"I enjoy working with my family. My father is very much a character. He is a happy person, full of life and energy. He really cares about the people here," she said.
Although Courtney Anixter is the only girl in the family, her department is staffed entirely by women, four of whom are two sets of sisters. The Anixter family likes having other families in their employ. "We try to create an environment where our employees enjoy working here," said Courtney Anixter. "It is an old school way of doing things, and my father embraces that."
One of the ongoing challenges A-Z Wire and Cable faces is its image in the marketplace. The company has moved well beyond its roots as a buyer and seller of over stock, odd lots and slow moving inventory, but some potential customers still make that association.
The new generation of Anixters running the company have made it their mission to overcome the image of an odd lot outfit, and in all minds but their own, they seem to be winning the battle.
"When our father started the company it was a different time. Manufacturers were less efficient, so there was a need to buy close outs and slow movers and find a way to put them back in the market," said Todd Anixter. "When my brothers and I started here, we realized we needed growth opportunities, and we started to take to heart what our customers really wanted – which was to get standard material from us quicker than from a factory because factories deal with lead times and production schedules."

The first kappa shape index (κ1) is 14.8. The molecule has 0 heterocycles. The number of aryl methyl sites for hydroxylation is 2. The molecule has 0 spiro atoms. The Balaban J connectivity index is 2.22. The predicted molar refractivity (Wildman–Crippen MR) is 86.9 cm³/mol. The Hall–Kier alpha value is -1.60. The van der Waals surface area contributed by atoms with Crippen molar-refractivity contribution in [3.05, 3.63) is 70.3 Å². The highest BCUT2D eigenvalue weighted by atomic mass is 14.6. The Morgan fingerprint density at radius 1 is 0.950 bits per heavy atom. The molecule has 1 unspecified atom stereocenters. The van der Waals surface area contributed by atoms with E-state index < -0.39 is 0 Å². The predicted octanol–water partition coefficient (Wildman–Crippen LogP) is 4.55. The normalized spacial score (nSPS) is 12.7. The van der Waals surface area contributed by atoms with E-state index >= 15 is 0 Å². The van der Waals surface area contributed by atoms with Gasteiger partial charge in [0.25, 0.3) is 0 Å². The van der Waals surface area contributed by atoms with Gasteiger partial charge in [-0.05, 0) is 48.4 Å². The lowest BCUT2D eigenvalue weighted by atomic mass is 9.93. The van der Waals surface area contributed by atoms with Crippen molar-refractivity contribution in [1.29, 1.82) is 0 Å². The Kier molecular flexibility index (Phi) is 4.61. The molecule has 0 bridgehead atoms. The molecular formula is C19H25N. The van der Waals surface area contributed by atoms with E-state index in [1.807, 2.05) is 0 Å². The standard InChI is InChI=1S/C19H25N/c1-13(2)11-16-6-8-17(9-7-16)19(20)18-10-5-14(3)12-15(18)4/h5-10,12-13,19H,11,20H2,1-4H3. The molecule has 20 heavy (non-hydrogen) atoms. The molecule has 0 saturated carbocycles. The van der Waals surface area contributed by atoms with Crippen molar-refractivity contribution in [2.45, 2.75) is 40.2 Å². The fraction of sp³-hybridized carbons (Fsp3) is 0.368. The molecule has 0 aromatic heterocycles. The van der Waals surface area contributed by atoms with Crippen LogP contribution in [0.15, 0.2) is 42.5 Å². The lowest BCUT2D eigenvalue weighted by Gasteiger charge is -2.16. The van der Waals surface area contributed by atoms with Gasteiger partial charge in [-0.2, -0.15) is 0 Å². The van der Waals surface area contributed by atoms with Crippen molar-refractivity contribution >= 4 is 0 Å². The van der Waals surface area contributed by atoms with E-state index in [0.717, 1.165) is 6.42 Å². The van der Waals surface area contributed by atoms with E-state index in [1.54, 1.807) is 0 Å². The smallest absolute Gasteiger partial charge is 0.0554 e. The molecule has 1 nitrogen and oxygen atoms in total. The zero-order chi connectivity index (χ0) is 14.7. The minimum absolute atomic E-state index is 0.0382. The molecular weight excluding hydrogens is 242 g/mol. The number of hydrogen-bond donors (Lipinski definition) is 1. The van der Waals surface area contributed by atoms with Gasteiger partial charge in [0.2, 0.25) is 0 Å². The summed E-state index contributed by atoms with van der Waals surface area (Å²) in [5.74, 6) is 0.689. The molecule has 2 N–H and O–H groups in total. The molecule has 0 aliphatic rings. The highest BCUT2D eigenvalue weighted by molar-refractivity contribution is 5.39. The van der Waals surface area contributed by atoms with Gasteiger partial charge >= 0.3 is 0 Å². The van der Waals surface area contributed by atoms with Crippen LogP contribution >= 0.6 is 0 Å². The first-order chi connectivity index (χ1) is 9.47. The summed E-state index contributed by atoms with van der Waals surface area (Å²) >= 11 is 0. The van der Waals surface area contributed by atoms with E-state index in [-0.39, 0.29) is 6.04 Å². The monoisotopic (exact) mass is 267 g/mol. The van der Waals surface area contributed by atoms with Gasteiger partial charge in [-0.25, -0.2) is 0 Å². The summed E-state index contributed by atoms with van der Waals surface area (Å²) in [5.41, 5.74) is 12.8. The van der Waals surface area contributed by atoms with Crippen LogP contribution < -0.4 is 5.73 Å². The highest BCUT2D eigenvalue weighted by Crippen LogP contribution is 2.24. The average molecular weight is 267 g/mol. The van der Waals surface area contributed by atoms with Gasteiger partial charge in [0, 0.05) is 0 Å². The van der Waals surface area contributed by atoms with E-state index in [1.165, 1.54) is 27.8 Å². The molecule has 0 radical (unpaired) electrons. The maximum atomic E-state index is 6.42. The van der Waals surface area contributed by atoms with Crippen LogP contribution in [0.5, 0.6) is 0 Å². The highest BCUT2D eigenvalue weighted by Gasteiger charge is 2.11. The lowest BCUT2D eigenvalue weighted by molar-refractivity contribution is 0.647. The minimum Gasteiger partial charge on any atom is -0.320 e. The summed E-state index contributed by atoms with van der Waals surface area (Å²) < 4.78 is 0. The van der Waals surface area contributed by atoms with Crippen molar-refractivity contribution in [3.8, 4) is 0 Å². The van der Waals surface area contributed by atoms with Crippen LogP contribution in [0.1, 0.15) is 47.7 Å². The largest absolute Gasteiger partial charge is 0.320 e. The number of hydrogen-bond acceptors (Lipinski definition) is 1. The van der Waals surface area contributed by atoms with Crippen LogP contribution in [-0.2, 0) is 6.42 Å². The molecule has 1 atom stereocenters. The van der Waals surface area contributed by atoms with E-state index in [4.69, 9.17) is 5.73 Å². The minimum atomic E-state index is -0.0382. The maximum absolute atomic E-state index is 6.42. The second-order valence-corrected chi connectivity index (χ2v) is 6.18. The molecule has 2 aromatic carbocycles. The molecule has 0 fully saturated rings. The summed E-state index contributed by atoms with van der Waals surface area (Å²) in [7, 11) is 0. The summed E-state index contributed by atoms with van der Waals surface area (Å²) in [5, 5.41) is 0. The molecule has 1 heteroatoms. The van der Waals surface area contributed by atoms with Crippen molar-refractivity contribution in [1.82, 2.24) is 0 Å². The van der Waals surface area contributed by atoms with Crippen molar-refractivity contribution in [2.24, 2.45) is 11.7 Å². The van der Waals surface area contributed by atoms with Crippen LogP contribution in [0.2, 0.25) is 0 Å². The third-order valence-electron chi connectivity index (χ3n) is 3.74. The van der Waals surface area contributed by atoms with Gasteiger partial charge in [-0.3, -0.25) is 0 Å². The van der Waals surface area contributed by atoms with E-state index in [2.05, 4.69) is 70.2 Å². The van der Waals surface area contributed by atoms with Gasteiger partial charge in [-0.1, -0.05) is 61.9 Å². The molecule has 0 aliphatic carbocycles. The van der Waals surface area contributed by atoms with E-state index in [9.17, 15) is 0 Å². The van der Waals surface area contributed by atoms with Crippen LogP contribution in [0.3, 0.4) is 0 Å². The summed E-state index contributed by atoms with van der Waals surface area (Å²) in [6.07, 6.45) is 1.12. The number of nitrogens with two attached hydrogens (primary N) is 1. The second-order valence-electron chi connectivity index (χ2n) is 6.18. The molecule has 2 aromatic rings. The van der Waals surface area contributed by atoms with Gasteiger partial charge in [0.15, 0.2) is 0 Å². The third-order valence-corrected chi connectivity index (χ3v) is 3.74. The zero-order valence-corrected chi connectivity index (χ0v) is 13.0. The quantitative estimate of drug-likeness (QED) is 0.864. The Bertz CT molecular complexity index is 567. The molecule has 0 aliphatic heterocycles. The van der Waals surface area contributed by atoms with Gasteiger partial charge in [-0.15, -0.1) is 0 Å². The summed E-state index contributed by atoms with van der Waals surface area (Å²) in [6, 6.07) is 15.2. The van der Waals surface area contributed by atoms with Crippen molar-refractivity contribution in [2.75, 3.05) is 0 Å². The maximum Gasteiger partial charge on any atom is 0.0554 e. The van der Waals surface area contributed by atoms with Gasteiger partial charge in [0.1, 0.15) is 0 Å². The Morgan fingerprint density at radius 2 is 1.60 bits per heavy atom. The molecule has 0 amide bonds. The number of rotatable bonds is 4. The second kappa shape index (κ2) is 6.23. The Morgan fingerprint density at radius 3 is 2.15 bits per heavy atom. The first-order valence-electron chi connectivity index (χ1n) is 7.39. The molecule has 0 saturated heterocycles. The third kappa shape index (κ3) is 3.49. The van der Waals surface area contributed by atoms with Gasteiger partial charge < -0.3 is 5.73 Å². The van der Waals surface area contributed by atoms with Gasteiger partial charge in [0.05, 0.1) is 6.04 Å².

A-Z's management began to position itself as a mainstream wire and cable specialist that serves as an arm to distribution. When the company started, its business mix was 80% B, C and D items or slow movers and 20% from the A items or most common wire and cable products. Today that ratio has changed, with about 70% of its sales coming from standard items and 30% from the slow movers.
The company attracts its customers by stocking $20million of cable inventory and keeps them with unparalleled service, value and speed. Company-wide there are 20 cutting machines ready to tackle custom orders.
"Once we let people know what we do and our inventory, we usually get inquiries, then we get orders," said Darren Anixter. "Once we get orders then we have a relationship. Relationships lead to long term partners."
The company keeps a lot of heavier product in stock that electrical distributors, or other wire and cable specialists, would not normally carry. A-Z currently has over a mile of 2Kv mining cable in stock as an example of the depth of inventory.